Here are the questions answered for her book:

  • People would try to figure it out themselves, hire someone or buy other books.
  • Positioning
  • My book is practical; the other one is theoretical.
  • It will tell you how to do positioning yourself.
  • It’s mainly written for tech companies, while Positioning is for a wider audience. 

What publishers thought about this

Publishers didn’t like this idea very much. They were a bit more narrow-minded. And from April’s perspective, they didn’t even understand the first principles of positioning.

They wondered why she would want to write another book on positioning if there’s already a book about it. “Why not write one about how to position your life for anybody on the planet?” they asked. 

But that goes against everything we know about positioning. They pushed for a book for everyone, and we know that something made for everyone isn’t helpful for anyone. 

“You cannot be everything to everyone. If you decide to go north, you cannot go south at the same time.”

Jeroen De Flander (via Obviously Awesome)

And there were a few more things she disliked about working with a publisher. They would own the book and make all the decisions. But they didn’t know anything about her audience. And they didn’t even understand marketing well. So she believed they wouldn’t deliver a good product and she’d be better off on her own.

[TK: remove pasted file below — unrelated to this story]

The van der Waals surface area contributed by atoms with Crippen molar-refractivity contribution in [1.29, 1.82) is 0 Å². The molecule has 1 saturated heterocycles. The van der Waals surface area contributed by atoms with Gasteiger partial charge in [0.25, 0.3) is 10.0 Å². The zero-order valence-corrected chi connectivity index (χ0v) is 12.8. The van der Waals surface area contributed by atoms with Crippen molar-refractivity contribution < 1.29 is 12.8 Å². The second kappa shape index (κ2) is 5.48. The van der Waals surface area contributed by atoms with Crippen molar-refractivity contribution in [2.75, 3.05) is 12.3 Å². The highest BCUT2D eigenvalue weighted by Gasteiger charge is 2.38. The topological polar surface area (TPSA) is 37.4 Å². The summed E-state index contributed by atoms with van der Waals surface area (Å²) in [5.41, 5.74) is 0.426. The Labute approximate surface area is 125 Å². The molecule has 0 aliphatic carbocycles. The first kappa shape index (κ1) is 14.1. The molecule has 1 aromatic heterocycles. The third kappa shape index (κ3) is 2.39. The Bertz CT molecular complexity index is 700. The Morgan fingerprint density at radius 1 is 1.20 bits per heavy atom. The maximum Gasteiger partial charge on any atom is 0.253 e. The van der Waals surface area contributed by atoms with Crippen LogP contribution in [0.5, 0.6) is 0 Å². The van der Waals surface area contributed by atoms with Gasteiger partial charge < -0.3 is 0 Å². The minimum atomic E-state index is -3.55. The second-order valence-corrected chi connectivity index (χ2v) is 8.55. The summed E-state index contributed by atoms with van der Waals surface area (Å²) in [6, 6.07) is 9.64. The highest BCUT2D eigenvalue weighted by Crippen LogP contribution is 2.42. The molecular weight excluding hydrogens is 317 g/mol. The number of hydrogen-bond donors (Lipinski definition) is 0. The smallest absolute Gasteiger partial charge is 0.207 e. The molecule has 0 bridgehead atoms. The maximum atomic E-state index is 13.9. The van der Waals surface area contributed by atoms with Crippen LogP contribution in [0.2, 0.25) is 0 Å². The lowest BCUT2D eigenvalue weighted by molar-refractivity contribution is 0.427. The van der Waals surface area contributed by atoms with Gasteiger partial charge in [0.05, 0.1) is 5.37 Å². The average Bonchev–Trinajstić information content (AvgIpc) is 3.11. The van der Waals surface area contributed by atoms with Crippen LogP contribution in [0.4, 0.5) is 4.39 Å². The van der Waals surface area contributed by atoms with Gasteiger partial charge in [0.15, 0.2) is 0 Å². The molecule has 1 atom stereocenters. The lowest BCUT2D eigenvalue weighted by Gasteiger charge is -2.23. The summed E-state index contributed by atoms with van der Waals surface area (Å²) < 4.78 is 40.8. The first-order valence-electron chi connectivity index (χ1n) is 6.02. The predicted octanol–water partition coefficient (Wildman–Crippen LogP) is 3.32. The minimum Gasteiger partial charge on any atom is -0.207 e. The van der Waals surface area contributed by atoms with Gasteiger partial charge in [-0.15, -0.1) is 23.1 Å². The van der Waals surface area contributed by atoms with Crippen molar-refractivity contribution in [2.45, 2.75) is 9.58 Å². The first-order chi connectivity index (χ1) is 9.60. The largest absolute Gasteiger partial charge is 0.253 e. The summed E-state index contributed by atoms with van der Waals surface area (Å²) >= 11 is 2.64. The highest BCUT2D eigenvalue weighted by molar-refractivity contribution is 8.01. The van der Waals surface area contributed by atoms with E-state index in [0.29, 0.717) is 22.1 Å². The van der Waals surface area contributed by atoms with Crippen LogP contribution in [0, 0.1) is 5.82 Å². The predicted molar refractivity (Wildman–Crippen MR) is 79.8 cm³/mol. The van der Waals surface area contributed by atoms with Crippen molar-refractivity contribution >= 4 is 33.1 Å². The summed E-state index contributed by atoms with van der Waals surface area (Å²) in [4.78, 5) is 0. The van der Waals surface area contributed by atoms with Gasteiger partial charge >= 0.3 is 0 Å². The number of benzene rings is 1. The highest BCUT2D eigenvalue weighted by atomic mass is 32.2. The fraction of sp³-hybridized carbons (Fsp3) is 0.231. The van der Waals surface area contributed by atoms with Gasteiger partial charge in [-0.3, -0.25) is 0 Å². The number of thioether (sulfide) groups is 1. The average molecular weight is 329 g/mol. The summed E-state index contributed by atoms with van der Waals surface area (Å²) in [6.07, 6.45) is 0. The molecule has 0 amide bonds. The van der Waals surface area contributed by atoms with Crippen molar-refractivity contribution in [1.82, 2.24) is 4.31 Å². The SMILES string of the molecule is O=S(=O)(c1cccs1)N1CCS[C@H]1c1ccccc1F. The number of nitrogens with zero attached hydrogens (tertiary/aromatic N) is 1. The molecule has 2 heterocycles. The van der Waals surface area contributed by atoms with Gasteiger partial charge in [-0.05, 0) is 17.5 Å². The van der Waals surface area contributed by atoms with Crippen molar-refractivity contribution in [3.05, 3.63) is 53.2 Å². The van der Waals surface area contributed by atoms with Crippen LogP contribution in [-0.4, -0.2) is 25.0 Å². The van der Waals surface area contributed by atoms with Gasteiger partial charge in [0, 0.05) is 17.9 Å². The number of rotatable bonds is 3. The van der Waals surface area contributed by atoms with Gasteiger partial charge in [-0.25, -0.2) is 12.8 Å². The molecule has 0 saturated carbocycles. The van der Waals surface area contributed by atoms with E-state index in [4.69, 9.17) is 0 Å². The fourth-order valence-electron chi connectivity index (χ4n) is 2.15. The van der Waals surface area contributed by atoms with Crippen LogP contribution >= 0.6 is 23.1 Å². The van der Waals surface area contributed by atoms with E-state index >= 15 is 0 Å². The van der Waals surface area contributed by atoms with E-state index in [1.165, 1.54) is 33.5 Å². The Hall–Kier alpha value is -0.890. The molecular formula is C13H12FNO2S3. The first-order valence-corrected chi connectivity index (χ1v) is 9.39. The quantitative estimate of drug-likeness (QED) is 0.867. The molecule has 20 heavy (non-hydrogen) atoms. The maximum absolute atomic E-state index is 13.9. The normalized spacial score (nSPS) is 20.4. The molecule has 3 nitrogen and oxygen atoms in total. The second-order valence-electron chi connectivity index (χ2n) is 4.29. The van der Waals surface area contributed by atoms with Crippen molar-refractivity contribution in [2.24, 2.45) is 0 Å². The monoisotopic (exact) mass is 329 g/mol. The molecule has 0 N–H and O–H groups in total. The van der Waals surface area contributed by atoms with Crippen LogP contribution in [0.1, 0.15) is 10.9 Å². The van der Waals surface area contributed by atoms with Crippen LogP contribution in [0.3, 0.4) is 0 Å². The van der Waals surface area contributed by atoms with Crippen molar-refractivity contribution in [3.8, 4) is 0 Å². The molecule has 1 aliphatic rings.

Instead of going with a publisher, she discovered she could pay someone to do the work of a publisher but still be the decision-maker. So she hired a company called Page Two for distribution, editing, layout, cover and everything a publisher would do. She paid them upfront so she was still in full control of everything and wouldn’t have to share any royalties. 

Treat a book like a product

You may have noticed that I’ve been talking about a product instead of a book at some stage. 

That’s because April comes from a tech/marketing background, and she looked at writing a book like creating a product.

It started with customer research. After the coffee meetings with CEOs about positioning, she asked them a few questions like Why do you read books? Where do you read them?